Two Flights to San Salvador

May 2010

As our plane ascended, the New York City skyline was a silhouette of pillars, backlit by the rising sun. The sky, a hazy blue-green frosted with clouds.

  • 5:26 a.m. (EST): The first time I check what time it is since we took off.
  • 23 hours: Amount of time I have been awake.
  • Around 6 a.m. (EST): We pass over Charlotte, North Carolina, at 32,000 feet and at a ground speed of 531 miles per hour.

Now the sky was glowing pink and yellow, and the clouds had transformed into an inky purple. Two other passengers were both passed out to my right, leaving me to entertain myself by writing, drawing little sketches of the plane wings, and listening to The Avett Brothers.

  • 5:25 a.m. (CST): We pass over Havana, Cuba.
  • 5 ½: Years I had taken of Spanish classes in school.
  • 1: Year since my last Spanish class.
  • 70%: The percentage of words and phrases that I was willing to bet I’d be able to translate.
  • Less than 40: Minutes until the landing strip. 
  • 10,000: The approximate number of shades of green I saw out of the tiny plane window as we descended towards San Salvador.

The orange sun had turned to a warm, butterscotch yellow and the once-pink horizon turned a welcoming shade of periwinkle blue, laced with strings of white clouds. Tucked in between those clouds was an expansive mountain range poking up towards the heavens.

Countless farms spread out over the countryside in patterned blocks like some endless quilt. Bordering the land was a long shore, and I could see the white foam of crashing waves. It was my first glimpse of the Pacific Ocean.


October 2010

The feeling of weightlessness between atmospheres is what I think I love most about flying. I live for that flippy little feeling in your stomach as the front wheels of the landing gear lift off the asphalt.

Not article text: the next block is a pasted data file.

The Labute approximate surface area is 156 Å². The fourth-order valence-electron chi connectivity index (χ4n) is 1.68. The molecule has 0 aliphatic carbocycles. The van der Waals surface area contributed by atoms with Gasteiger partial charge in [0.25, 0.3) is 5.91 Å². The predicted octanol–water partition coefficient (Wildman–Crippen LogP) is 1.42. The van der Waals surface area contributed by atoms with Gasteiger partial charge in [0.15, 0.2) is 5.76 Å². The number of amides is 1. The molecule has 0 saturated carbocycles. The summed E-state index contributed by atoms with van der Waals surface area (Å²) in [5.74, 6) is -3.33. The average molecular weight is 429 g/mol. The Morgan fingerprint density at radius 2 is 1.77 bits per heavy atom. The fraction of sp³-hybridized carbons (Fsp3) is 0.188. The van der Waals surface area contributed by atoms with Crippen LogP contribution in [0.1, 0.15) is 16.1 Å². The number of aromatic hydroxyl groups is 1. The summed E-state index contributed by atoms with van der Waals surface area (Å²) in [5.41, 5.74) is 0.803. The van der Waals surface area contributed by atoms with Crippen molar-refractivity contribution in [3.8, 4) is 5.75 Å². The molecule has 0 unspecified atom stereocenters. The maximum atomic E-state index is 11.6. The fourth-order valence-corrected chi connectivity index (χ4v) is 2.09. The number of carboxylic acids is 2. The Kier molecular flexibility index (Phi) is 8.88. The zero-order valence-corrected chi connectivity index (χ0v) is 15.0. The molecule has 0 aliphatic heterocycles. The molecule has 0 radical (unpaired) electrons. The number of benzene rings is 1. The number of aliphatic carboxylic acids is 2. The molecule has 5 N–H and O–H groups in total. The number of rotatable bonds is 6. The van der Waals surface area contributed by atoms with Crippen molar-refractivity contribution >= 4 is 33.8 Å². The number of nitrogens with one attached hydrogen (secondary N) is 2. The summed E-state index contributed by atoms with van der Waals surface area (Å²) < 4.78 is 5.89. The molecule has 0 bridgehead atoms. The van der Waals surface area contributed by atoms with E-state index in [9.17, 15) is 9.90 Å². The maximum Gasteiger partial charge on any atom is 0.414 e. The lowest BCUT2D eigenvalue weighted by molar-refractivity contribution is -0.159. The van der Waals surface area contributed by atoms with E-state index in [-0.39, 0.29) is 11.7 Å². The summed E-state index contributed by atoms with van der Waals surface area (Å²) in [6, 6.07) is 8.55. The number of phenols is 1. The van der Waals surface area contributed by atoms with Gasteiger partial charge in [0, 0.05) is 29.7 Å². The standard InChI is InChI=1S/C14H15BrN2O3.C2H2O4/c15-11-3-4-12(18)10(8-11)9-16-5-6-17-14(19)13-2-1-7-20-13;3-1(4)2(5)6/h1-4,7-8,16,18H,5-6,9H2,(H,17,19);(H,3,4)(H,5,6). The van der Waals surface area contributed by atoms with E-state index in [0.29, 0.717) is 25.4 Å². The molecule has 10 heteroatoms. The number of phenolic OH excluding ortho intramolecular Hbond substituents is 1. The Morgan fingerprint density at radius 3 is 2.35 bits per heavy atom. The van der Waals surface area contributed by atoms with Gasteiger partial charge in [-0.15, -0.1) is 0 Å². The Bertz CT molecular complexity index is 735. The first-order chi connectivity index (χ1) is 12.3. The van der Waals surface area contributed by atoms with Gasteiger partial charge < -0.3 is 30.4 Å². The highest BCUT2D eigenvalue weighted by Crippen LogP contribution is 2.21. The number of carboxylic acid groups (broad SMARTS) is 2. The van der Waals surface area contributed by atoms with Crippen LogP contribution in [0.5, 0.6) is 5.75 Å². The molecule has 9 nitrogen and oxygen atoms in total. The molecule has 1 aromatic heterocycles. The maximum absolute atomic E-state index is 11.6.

During the first few minutes of our flight, I pull a magazine from out of the pocket above the hinged tray in front of me. Everything is in Spanish with the English in smaller text below or beside it. I’d forgotten about this.

Since my ticket was the last one booked in our group, I’m sitting between two women I don’t know. One woman, a blonde American, tells me she’s flying to Honduras. She lives there with her family. As the flight goes on, I look over to see what she’s reading. She has two books with her: Christian Heroes: Now and Then and Battlefield of the Mind. Later, after she’d taken a nap with her mouth wide open, sucking in recycled air, she pulled out a religious workbook and began filling in true/false and fill-in-the-blank questions about God. When she’d put that away, I watched as she made out “thank you” notes to various friends and family, I imagine. She wrote in one that she had just spent a few weeks in the U.S. on a religious retreat.

The woman to my right, in the aisle seat, is flying to Guatemala, or so it says on her second ticket stub. She is quiet, and I assume she must only speak Spanish. A couple of hours into our flight, after ordering my drink and meal in Spanish, the woman asks me how I learned the language. In school, I tell her. She continues to speak to me in Spanish, asking me where I was headed, where I was from. She tells me my accent is very good. I tell her all about how I stay with a host family when I go to Nicaragua, and that this has greatly affected my pronunciation and the slang I use.

With about another hour and a half left in our travels, the pilot announces that the skies are clear as we pass over the Gulf of Mexico, and I slip my headphones on, lean back in my seat, and lift my icy cup of Coco Light to my lips as I stare out the window.


Danielle Susi studies creative writing and political science at Quinnipiac University. Her creative nonfiction has appeared in Pink Pangea, an online women’s travel magazine, and her photos and poetry have been featured in Montage, Quinnipiac’s literary and art magazine. She was recently awarded a writer’s residency at The Vermont Studio Center.

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